An exclusive interview with UChicago coach Julianne Sitch
The GIST: When it comes to leveling the collegiate playing
field pitch, few have done more than Julianne Sitch, who became the first woman to lead a men’s team to an NCAA championship when her University of Chicago (UChicago) Maroons took the DIII title last December. HYFR.
- Sitch’s career is a masterclass in perseverance and the importance of team culture — read on for our exclusive interview with the glass ceiling–smasher.
As a player, Sitch was on the front lines of the 2000s’ women’s pro soccer chaos. While kicking it at DePaul, she saw the WUSA fold in 2003. She played pro internationally before joining the WPS’s 2009 inaugural season, competing there until it also went under in 2013. Finally, Sitch became one of the OG NWSL players from the league’s rookie 2013 season until her 2015 retirement.
- With “all of those leagues and the changes and the hurdles and obstacles that my generation of players had to go through to play professionally,” she says, “it’s great to now know that the NWSL…has been stable, it’s growing…. It’s so incredible to see.”
- After hanging up her boots, Sitch served as an assistant women’s coach at UChicago, the University of Illinois-Chicago, in the NWSL, and with U.S. national youth teams. All prepped her for her 2022 history-making move.
Sitch was asked to consider the HC gig for UChicago’s men’s squad, to which she thought, “I don’t know, I’ve never coached men before…but it’d be so cool.” So she consulted NYU men’s soccer HC Kim Wyant, with whom she would later make history. After talking to Wyant, Sitch “had the mindset of, why not?”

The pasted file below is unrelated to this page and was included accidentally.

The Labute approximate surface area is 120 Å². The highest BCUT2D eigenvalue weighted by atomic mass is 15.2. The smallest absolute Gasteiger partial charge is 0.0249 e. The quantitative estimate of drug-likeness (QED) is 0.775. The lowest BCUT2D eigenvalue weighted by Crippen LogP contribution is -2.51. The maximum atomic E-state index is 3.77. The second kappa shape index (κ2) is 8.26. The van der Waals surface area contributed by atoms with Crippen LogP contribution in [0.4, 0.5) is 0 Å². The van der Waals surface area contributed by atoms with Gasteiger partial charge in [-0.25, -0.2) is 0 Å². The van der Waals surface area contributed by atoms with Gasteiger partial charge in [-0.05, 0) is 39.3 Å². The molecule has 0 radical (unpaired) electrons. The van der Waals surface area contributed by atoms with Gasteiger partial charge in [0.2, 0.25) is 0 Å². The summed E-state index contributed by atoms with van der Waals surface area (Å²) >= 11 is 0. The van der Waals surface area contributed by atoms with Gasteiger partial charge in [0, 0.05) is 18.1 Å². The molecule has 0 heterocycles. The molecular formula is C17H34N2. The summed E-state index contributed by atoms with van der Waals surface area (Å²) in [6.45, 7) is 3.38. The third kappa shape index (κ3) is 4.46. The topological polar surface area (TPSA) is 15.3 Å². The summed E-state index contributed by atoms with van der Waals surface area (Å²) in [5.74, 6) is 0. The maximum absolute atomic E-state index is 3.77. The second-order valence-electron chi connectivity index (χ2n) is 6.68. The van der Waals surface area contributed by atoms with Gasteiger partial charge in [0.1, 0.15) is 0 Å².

- Less than eight months later, she led UChicago to a record-breaking season and the program’s first NCAA ’ship, inking an instant success story that she attributes to their meticulously crafted team culture.
- “I think the teams need to have ownership in [building a culture],” Sitch says. “You bring everyone in, and everyone has a part and feels a part of something. And that’s when you feel valued…you’re willing to go a little bit extra.” Now that’s leadership.
Today, Sitch is back on the culture-building grind — this time, as a DI HC leading Denver’s women. Her current goals (other than mastering Mountain Time)? “Seeing [what] can add value to the program. I think the team right now is in a really good place culture-wise…. I’m really excited [to work] within the culture that’s already here and continue to build on that.”
- “[We’re] finding an identity….I want to make sure that we have that environment where people feel they can be themselves and…continue to grow.” Ultimately, she says, it’s about fostering “a love for the game and having fun playing.”
- Her advice for other women who dream of breaking coaching’s unspoken gender barrier? “Go for it…just believe in going after your dreams and, if there’s something that you really want to do, go for it…[don’t let] anyone tell you [that] you can’t do something.” Amen.